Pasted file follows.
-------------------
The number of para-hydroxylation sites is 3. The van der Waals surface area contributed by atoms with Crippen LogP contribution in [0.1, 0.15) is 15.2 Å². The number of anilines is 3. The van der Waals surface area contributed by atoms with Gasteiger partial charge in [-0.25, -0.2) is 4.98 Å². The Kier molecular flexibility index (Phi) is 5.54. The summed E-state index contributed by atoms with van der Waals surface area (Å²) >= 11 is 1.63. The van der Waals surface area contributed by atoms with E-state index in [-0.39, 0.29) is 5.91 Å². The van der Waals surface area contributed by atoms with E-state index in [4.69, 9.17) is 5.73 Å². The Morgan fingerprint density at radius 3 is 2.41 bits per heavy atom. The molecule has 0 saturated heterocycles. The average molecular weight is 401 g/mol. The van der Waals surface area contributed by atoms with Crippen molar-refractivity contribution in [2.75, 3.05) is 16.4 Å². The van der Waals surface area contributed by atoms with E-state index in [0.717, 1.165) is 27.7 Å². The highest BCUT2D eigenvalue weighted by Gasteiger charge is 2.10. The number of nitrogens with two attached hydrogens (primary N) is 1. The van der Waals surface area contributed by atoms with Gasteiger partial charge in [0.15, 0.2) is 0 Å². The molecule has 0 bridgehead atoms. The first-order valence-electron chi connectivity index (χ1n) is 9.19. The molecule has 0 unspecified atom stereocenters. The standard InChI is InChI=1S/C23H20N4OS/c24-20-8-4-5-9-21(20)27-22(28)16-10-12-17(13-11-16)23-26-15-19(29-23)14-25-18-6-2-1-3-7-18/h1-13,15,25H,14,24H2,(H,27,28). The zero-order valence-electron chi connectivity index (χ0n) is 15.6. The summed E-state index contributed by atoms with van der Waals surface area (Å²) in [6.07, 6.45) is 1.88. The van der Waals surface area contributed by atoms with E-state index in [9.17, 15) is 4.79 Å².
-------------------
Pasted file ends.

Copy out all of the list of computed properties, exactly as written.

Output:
The number of para-hydroxylation sites is 3. The van der Waals surface area contributed by atoms with Crippen LogP contribution in [0.1, 0.15) is 15.2 Å². The number of anilines is 3. The van der Waals surface area contributed by atoms with Gasteiger partial charge in [-0.25, -0.2) is 4.98 Å². The Kier molecular flexibility index (Phi) is 5.54. The summed E-state index contributed by atoms with van der Waals surface area (Å²) >= 11 is 1.63. The van der Waals surface area contributed by atoms with E-state index in [-0.39, 0.29) is 5.91 Å². The van der Waals surface area contributed by atoms with E-state index in [4.69, 9.17) is 5.73 Å². The Morgan fingerprint density at radius 3 is 2.41 bits per heavy atom. The molecule has 0 saturated heterocycles. The average molecular weight is 401 g/mol. The van der Waals surface area contributed by atoms with Crippen molar-refractivity contribution in [2.75, 3.05) is 16.4 Å². The van der Waals surface area contributed by atoms with E-state index in [0.717, 1.165) is 27.7 Å². The highest BCUT2D eigenvalue weighted by Gasteiger charge is 2.10. The number of nitrogens with two attached hydrogens (primary N) is 1. The van der Waals surface area contributed by atoms with Gasteiger partial charge in [0.15, 0.2) is 0 Å². The molecule has 0 bridgehead atoms. The first-order valence-electron chi connectivity index (χ1n) is 9.19. The molecule has 0 unspecified atom stereocenters. The standard InChI is InChI=1S/C23H20N4OS/c24-20-8-4-5-9-21(20)27-22(28)16-10-12-17(13-11-16)23-26-15-19(29-23)14-25-18-6-2-1-3-7-18/h1-13,15,25H,14,24H2,(H,27,28). The zero-order valence-electron chi connectivity index (χ0n) is 15.6. The summed E-state index contributed by atoms with van der Waals surface area (Å²) in [6.07, 6.45) is 1.88. The van der Waals surface area contributed by atoms with E-state index in [9.17, 15) is 4.79 Å².